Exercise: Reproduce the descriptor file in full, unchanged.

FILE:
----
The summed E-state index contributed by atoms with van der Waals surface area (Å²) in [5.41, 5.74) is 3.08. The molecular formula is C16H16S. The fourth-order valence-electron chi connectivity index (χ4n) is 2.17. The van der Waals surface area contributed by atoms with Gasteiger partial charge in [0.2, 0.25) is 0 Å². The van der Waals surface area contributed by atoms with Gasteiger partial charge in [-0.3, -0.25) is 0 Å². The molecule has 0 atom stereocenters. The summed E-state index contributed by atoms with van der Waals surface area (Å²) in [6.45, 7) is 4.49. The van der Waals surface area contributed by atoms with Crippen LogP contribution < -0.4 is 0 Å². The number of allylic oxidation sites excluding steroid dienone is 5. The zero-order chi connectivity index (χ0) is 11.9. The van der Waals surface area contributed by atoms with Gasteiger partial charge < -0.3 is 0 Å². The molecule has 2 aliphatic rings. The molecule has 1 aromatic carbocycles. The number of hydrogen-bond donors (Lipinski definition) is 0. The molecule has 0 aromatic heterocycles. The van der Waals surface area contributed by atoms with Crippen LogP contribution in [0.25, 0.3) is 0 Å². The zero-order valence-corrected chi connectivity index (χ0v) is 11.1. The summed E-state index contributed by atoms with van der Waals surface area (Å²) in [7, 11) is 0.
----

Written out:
The summed E-state index contributed by atoms with van der Waals surface area (Å²) in [5.41, 5.74) is 3.08. The molecular formula is C16H16S. The fourth-order valence-electron chi connectivity index (χ4n) is 2.17. The van der Waals surface area contributed by atoms with Gasteiger partial charge in [0.2, 0.25) is 0 Å². The van der Waals surface area contributed by atoms with Gasteiger partial charge in [-0.3, -0.25) is 0 Å². The molecule has 0 atom stereocenters. The summed E-state index contributed by atoms with van der Waals surface area (Å²) in [6.45, 7) is 4.49. The van der Waals surface area contributed by atoms with Crippen LogP contribution < -0.4 is 0 Å². The number of allylic oxidation sites excluding steroid dienone is 5. The zero-order chi connectivity index (χ0) is 11.9. The van der Waals surface area contributed by atoms with Gasteiger partial charge < -0.3 is 0 Å². The molecule has 2 aliphatic rings. The molecule has 1 aromatic carbocycles. The number of hydrogen-bond donors (Lipinski definition) is 0. The molecule has 0 aromatic heterocycles. The van der Waals surface area contributed by atoms with Crippen LogP contribution in [0.25, 0.3) is 0 Å². The zero-order valence-corrected chi connectivity index (χ0v) is 11.1. The summed E-state index contributed by atoms with van der Waals surface area (Å²) in [7, 11) is 0.